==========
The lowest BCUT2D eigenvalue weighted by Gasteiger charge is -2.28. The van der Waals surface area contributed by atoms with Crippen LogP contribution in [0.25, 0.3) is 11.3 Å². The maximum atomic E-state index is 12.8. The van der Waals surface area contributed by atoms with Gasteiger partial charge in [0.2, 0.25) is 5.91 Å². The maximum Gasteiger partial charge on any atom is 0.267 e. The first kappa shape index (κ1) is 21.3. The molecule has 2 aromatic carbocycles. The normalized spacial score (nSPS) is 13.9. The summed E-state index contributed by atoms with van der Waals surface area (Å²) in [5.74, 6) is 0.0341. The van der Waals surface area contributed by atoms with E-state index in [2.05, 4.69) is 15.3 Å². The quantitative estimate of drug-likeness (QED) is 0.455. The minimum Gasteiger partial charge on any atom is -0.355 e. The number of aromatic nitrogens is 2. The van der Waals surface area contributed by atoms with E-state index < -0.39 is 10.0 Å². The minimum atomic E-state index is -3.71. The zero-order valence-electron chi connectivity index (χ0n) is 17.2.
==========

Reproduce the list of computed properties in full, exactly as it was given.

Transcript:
The lowest BCUT2D eigenvalue weighted by Gasteiger charge is -2.28. The van der Waals surface area contributed by atoms with Crippen LogP contribution in [0.25, 0.3) is 11.3 Å². The maximum atomic E-state index is 12.8. The van der Waals surface area contributed by atoms with Gasteiger partial charge in [0.2, 0.25) is 5.91 Å². The maximum Gasteiger partial charge on any atom is 0.267 e. The first kappa shape index (κ1) is 21.3. The molecule has 2 aromatic carbocycles. The normalized spacial score (nSPS) is 13.9. The summed E-state index contributed by atoms with van der Waals surface area (Å²) in [5.74, 6) is 0.0341. The van der Waals surface area contributed by atoms with E-state index in [2.05, 4.69) is 15.3 Å². The quantitative estimate of drug-likeness (QED) is 0.455. The minimum Gasteiger partial charge on any atom is -0.355 e. The number of aromatic nitrogens is 2. The van der Waals surface area contributed by atoms with E-state index < -0.39 is 10.0 Å². The minimum atomic E-state index is -3.71. The zero-order valence-electron chi connectivity index (χ0n) is 17.2.